We’ve heard of a number of ways you can restore your computers to the way they were. We’ve looked in detail at the pros and cons of using buffer files. Now we’re going to take a look at disk imaging.
Disk imaging has been around for some time. The first programs to copy the exact structure of drives and disks appeared around 1996.
Let’s take a look at some of the benefits of disk imaging.
– Copy one system to a large number of identical computers
There is no need to set up every computer separately, or setup the whole OS from scratch. One image can be put on many machines. You don’t have to sit in front of the computer and click through a myriad of screens to get it working either. Solutions today can put the same image onto thousands of machines at once.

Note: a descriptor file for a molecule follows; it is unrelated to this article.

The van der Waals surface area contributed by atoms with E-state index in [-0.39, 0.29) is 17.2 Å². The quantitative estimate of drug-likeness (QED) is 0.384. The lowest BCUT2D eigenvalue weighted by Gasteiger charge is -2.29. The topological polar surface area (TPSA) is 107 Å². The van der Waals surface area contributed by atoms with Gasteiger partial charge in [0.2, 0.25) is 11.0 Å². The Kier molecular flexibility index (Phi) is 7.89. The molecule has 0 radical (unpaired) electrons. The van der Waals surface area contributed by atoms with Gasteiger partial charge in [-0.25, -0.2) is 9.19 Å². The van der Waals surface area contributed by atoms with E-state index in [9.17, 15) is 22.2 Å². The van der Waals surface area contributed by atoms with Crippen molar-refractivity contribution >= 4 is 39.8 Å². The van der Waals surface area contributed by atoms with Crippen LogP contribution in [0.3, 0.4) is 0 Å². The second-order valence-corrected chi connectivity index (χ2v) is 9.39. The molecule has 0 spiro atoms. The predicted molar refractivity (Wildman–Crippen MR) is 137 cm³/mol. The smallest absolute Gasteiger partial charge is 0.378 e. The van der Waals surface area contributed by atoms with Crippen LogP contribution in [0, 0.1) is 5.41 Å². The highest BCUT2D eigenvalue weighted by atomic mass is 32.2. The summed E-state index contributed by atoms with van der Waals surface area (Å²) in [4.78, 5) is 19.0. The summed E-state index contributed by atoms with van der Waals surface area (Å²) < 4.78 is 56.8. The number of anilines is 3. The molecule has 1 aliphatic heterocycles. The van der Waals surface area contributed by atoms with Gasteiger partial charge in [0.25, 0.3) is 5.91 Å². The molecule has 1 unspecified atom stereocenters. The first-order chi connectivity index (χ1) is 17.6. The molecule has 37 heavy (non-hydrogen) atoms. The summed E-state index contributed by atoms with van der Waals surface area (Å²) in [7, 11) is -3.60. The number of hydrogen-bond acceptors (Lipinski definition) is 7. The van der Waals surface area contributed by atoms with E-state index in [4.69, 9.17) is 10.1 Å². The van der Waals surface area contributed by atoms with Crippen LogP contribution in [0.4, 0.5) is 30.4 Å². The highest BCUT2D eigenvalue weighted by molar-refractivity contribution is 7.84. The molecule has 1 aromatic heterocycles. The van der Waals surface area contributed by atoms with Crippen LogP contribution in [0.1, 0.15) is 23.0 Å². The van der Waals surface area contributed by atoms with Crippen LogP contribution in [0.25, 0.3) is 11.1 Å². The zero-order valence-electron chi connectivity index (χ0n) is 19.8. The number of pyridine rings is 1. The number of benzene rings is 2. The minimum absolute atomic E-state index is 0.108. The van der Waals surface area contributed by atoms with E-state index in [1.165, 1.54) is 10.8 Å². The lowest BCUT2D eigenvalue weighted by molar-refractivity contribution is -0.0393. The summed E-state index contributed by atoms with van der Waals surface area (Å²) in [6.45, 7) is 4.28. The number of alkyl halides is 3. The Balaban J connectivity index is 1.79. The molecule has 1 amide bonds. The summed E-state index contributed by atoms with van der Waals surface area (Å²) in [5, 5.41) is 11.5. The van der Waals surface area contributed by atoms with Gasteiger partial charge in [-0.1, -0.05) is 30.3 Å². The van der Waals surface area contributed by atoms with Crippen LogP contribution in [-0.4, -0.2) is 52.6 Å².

– Incremental (differential) backups
You can make as many different images as you want. This gives you flexibility to change back to any preferred configuration. You could have one image as a “barebones OS core install”, another one once you install Microsoft Office—maybe a series of daily images. The choice is yours so you can decide how far back to go when restoring a computer.
– Images are saved as files
Disk space today is cheaper than office space! If you want to keep data from a computer, you don’t need to keep the actual hardware around. Just create an image of that drive and store it. Use the original computer for something else. If an employee leaves the company, make an image of their drive and keep it handy in case you need it again.
As you can see, disk imaging is a great technology that comes in pretty handy when dealing with IT issues. Next up we’ll take a look at the downsides to disk imaging.